However, as we progressed so the road regressed. I did mention earlier that the rains had arrived sooner than expected and as a result the road became messier, muddier and more slippery, requiring all our attention. I wasn’t ready for this type of riding so early on our first day of. I was hoping to get into the more challenging bits slowly over a couple of days but then again we did plan our route to follow the shoreline as closely as possible and avoid the busier roads.

    But wham...here we were slip sliding around the road within the first hour of our ride. Despite all this it was a very pretty route which also led us to a wide river crossing that was just short of a bridge. One of the local gentleman encouraged us by saying that “it was passable/possible”. Roxy shot off confidently in pursuit of Kingsley and I followed after reassured that it was do-able. The kids were fascinated by the stupid ‘Mzungus’ and excitedly followed us across the shallow flowing river with much laughter and loud encouragement.

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    Karen crossing cautiously [​IMG]

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    I soon started to get the hang of this wet riding and started to enjoy it. We continued on our way confident that the worst was over. But we soon came to another obstacle. The road was being repaired and had been dug away making space for huge pipelines.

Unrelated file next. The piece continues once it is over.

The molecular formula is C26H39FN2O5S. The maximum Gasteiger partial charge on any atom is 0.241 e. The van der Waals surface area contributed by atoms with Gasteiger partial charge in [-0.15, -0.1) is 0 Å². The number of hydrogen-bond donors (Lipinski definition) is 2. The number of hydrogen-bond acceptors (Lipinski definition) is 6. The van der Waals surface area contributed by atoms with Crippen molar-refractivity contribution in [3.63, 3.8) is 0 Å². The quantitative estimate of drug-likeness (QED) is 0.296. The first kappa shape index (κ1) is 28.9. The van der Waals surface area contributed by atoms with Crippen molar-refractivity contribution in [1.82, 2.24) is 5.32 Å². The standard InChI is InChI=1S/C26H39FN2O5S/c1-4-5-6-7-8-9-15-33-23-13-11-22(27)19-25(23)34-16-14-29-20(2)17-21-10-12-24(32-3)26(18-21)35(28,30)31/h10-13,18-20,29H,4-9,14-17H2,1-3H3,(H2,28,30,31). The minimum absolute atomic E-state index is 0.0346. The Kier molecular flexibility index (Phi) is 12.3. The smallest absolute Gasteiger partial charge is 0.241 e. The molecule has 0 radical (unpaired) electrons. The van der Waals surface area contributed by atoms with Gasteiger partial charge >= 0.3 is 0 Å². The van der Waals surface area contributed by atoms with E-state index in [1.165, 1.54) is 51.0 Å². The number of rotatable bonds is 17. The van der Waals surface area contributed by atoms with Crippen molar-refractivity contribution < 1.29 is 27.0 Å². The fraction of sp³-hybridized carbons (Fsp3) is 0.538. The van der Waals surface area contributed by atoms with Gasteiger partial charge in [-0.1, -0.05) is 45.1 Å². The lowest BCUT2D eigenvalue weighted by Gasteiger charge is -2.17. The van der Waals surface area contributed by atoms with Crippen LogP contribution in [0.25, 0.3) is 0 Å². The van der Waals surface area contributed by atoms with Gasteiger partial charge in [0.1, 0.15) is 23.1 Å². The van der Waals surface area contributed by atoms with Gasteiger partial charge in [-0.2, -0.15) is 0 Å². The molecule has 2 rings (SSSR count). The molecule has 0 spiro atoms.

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    We watched in awe as the locals on their 125 cc pikki–pikkies took a detour across the watery ditch, round the other side over a little drift with no fuss or bother, hopped back on and rode off again without further adieu.

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    By now a curious crowd had gathered to watch how we fared. With lots of laughter, chatting and cheering they watched Kingsley take our bikes across. Our Honda's were rather heavy and trying to maneuver them in the mud was a bit trickier than a pikki-pikki but fortunately there’s always one willing local who will assist us. After a bit of huffing, puffing and waving goodbye we set off once again.

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    This was starting to feel like an adventure already. I thought we had planned an uncomplicated route for our first days ride so this was a total surprise. It took us about 2 hours to complete this 25 km stretch of road. The other little short cut road that I was expecting wasn’t as bad but Roxy managed to have her first fall on the final muddy section – the counting had begun.

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    It was a relief to get back onto the tar road and try make up some time, however, we now had trucks to contend with and with the roads being so narrow with no shoulder area we battled to overtake at times as they would encroach on the whole road so now we really had to be cautious and the going was slow and as you soon frustratingly discover on a motorbike, ‘might is right’!

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    Having a rest and a much needed cup of coffee

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    Happy little faces cheering us along